However, just as in Dallas Buyers Club, director Jean-Marc Valleé's previous film, Wild tends to get lost in the weeds of its own heavy-handed tone. Witherspoon and Dern both do a fine job with their mother-daughter material, but its sledgehammer subtlety is often grating. (After mom dies, Valleé gratuitously juxtaposes it with her children having to euthanize her beloved horse.) Yet Witherspoon's gritty, unsentimental performance also keeps the earthy, saccharine tendencies of Wild at bay. The film is always most fascinating when it decides that Cheryl is more important as a feminist symbol than as a character. Despite the general goodwill of most people she meets, there is always a latent sense of danger she feels as a single female hiker, and for good reason; every encounter with a man is fraught with implications that would not exist were this a man's story. Wild may not be the revelatory character study of its creators' intent, but it succeeds at placing Cheryl's specific, individual trials in the context of the ones that women face every day.
Dir. Angelina Jolie
2.5 out of 5
Imagine watching Unbroken from the perspective of someone completely unfamiliar with its subject: athlete, World War II veteran, and inspirational icon Louis Zamperini. In an ordeal that almost strains credulity, Zamperini (Jack O'Connell) rises from humble immigrant origins to become a U.S. Olympian and a decorated war hero, surviving a deadly plane crash that left him adrift in the Pacific Ocean for 45 days until he was "rescued" by the Japanese, and detained in various prison camps where he was tortured by a sadistic enemy officer (Miyavi). It's beautifully photographed, well-acted, and tastefully scored. You know it's been reverse-engineered to win golden statuettes, but you can't deny the sincerity of its intent - classically inspiring, it's the kind of movie that causes critics to utter phrases like "triumph of the human spirit."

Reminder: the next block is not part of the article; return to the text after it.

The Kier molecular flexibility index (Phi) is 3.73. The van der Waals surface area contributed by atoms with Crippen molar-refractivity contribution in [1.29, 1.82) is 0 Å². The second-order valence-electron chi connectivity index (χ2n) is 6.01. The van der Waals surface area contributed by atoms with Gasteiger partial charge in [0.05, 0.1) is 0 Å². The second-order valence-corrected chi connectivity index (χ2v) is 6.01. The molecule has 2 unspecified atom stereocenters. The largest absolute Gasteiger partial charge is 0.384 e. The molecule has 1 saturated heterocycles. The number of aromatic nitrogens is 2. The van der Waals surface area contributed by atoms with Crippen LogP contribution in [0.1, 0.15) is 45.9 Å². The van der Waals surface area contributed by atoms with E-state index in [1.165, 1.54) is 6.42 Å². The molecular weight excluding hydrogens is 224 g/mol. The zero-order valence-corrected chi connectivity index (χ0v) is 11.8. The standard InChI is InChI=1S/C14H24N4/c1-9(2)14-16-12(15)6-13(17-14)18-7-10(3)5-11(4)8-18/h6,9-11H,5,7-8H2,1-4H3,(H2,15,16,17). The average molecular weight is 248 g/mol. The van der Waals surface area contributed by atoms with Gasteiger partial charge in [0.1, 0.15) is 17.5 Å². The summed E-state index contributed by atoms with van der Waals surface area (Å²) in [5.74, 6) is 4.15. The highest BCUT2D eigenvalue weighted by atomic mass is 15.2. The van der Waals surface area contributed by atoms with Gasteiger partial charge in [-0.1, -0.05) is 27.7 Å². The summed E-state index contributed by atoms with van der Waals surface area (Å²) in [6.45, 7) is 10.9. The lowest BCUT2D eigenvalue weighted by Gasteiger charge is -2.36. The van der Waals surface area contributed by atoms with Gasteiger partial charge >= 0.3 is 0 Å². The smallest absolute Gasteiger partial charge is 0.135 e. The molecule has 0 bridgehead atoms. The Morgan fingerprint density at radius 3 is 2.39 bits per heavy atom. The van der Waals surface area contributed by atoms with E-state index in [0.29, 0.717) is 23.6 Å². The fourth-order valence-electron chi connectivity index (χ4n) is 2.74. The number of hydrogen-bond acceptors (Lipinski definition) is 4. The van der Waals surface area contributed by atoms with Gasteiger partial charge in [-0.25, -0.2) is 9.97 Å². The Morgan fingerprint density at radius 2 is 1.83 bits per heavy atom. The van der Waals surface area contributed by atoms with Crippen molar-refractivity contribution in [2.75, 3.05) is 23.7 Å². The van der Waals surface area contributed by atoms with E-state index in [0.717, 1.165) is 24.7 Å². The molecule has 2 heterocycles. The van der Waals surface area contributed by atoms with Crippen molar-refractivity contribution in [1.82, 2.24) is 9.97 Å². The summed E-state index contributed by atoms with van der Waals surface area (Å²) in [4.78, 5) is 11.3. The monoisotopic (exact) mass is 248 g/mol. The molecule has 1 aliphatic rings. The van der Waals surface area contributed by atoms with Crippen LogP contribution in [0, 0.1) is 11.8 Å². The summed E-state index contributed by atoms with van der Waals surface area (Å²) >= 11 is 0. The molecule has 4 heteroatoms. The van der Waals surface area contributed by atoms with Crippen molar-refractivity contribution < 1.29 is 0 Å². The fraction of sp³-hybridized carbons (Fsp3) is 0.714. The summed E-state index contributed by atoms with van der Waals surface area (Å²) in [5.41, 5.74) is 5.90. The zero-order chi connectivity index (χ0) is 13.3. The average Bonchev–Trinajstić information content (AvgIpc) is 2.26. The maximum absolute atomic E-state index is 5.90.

Now imagine learning that Unbroken adapts only half of the late Zamperini's memoirs, omitting his battles with PTSD and his eventual decision to forgive his captors, even returning to Japan to personally bury the hatchet with his former enemies. Which story sounds more intriguing? The immediately inspiring but incomplete one, or the messier one that subverts the traditional rewards of the war narrative? This being middlebrow Oscar bait, however, first-time director Angelina Jolie wisely chooses to focus on the most visually empowering material. Still, Unbroken is not compelling enough to coast on pedigree alone. A fatal lack of characterization plagues its second half, as O'Connell is given little to do besides pound a single note of grim resignation, punctuated by periodic moments of uplift. Unbroken proudly wears its heart on its sleeve, but it doesn't offer much more than surface-level emotion. You'll leave with a very clear idea of what Zamperini endured...and only a vague notion of who he actually was.